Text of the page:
How to visualize multi-dimensional data in R
Multi-dimensional data cannot be visualized easily. Here are some methods.
2D Scatter plots
Scatter plots typically are 2 dimensional. You can use the following methods to include more variables into the plot.
Color can be used to map the third variable in a scatter plot.This is typically used when the third variable is categorical.
> attach(iris) > plot = plot(Sepal.Length,Sepal.Width,col=Species)
Shape can also be used to show the third variable. Similar to color, using shape for the 3rd variable makes sense when it is categorical. You can also use a combination of color and shape like below.
plot = plot(Sepal.Length,Sepal.Width,type="p", pch = c(16, 17, 18)[as.numeric(Species)], col = c("red", "green","blue")[as.numeric(Species)])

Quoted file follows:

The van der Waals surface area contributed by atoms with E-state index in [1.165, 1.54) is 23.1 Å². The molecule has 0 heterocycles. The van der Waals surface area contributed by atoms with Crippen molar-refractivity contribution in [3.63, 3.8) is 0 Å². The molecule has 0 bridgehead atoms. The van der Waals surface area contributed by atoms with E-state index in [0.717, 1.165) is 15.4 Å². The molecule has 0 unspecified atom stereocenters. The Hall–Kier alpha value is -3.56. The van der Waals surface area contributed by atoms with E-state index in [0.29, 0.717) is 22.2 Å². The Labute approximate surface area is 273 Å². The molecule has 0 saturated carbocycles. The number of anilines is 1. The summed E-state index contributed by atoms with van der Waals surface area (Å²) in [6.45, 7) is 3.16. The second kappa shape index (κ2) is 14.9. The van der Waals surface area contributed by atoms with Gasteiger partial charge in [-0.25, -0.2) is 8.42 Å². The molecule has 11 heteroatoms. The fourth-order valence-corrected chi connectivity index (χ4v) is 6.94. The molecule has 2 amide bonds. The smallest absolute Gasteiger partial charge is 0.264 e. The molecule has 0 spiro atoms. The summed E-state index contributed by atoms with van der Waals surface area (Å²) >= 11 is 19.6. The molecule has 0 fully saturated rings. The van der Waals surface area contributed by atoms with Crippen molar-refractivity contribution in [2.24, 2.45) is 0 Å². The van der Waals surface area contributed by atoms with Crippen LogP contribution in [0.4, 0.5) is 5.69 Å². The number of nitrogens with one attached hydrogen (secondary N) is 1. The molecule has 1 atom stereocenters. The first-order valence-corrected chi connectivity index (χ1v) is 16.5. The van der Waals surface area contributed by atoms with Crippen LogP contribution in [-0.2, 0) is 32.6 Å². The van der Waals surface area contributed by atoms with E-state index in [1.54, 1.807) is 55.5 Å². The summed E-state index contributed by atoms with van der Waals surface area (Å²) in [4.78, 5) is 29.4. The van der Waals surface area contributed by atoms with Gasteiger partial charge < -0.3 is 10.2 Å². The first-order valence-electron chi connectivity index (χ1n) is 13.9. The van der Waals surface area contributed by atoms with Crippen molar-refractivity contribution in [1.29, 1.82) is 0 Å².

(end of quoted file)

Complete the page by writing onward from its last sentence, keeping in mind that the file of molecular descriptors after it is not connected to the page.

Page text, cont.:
If the 3rd parameter is continuous, you can use the size to show big vs small values.
> plot = plot(Sepal.Length,Sepal.Width,type="p", cex = Petal.Length, bg = Species, # Background color pch = 21) > legend("topleft",legend = unique(Species), col = c("black","red","green"), lty = 1:2)
The parameter cex controls the scaling of the dots. In fact, we were able to plot 4 parameters here
- Sepal.Length ( x- axis )
- Sepal.Width ( y-axis )
- Species ( with color )
- Petal.Length ( with size )
One conclusion here could be, the Petal Length is greater for Virginca in general than Setosa species.
3D Scatter plots
3 dimensional plots takes this to the next level. You can use the “z” dimension to map a third variable.
col = c("#FF0000","#00FF00","#0000FF") col = col[as.numeric(Species)] scatterplot3d(Sepal.Length,Sepal.Width,Petal.Length, bg=Species, color = col)